Bid prices for the project range from $2.7 million to $3.2 million.
The commissioners voted unanimously to declare an emergency and waive the competitive bidding notification procedures for the project. The commission did not award a contract in the project, though Hitt said that could happen in a special meeting as soon as next week.
In other business, commissioners awarded a contract to Henson Construction for the Cleveland Street Trailhead in the city’s master trail plan.
The project will include constructing restrooms, a picnic area and a localized walking loop and purchase of exercise equipment for the trailhead, to be partially funded by a $160,000 grant from the Oklahoma Department of Tourism and Recreation.
The balance of the project will be funded from the city’s capital improvement fund. Henson submitted the low bid for the project at $349,242, including addition of a $37,000 option for adult exercise equipment.
Commissioners Ron Janzen and Todd Ging raised concerns over the $37,000 price tag for the adult exercise equipment, described as “stretching equipment.” They suggested awarding the contract without the adult exercise equipment, which would have cut the cost to $312,242.
The commission approved the higher contract amount on a vote of 3-2, with Janzen and Ging offering the dissenting votes.
Janzen also voiced concerns on equipment costs when it came time to consider expending $277,449 from the capital improvement fund for new playground equipment at Champion Park.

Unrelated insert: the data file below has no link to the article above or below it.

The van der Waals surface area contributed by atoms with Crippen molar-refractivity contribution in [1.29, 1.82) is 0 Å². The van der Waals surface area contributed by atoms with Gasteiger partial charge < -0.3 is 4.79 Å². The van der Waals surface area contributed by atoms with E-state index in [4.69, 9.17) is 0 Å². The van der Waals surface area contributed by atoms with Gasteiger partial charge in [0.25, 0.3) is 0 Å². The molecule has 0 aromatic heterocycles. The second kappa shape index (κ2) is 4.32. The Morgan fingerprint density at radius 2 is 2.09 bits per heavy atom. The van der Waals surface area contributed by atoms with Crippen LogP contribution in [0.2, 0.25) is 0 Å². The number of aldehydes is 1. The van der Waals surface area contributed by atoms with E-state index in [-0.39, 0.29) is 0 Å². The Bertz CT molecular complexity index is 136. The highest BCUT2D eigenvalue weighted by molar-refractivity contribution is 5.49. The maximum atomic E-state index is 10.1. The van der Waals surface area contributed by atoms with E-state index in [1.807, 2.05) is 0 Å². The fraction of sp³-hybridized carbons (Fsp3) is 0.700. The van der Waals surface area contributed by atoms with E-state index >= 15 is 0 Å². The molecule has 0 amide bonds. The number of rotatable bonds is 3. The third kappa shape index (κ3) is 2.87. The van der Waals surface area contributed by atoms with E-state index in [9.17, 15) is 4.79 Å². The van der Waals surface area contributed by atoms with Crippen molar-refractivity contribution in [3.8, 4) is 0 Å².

Enid Assistant City Manager Joan Riley said $300,000 was budgeted for the project. Whitney Box, director of strategic and long-range planning for the city, said the park will be a “statement park,” and will “make a positive statement for the quality of life in Enid.”
Janzen said the money could be better spent split between several parks, instead of being lumped into one park.
The commission voted 4-1 to fund the $277,000 equipment purchase for Champion Park, with Janzen lodging the sole opposition vote.
Commissioners approved $66,196.90 in additional funds for the Enid Renaissance Project, including $60,000 in additional construction administration fees for Convergence Design LLC and $6,196.90 to Chickasaw Telecom for routing software for Convention Hall and the Event Center.
Enid Municipal Authority voted to increase its 2012-2013 fiscal financial plan by $276,924.32.
The additional funds would cover: $143,151 to purchase the Advanced Chiropractic space at 523 S. Independence, which lies in the planned Renaissance green space; additional costs to relocate Carter Paint and Wesley Creasey, moved to make way for Renaissance; $21,000 for six months’ rent on a portion of the parking lot at the Homeland building; $106,000 in fees to The Public Finance Law Group, PLLC for TIF counsel services for the Oakwood Mall TIF and proposed Northstar Agri Industries canola processing plant TIF.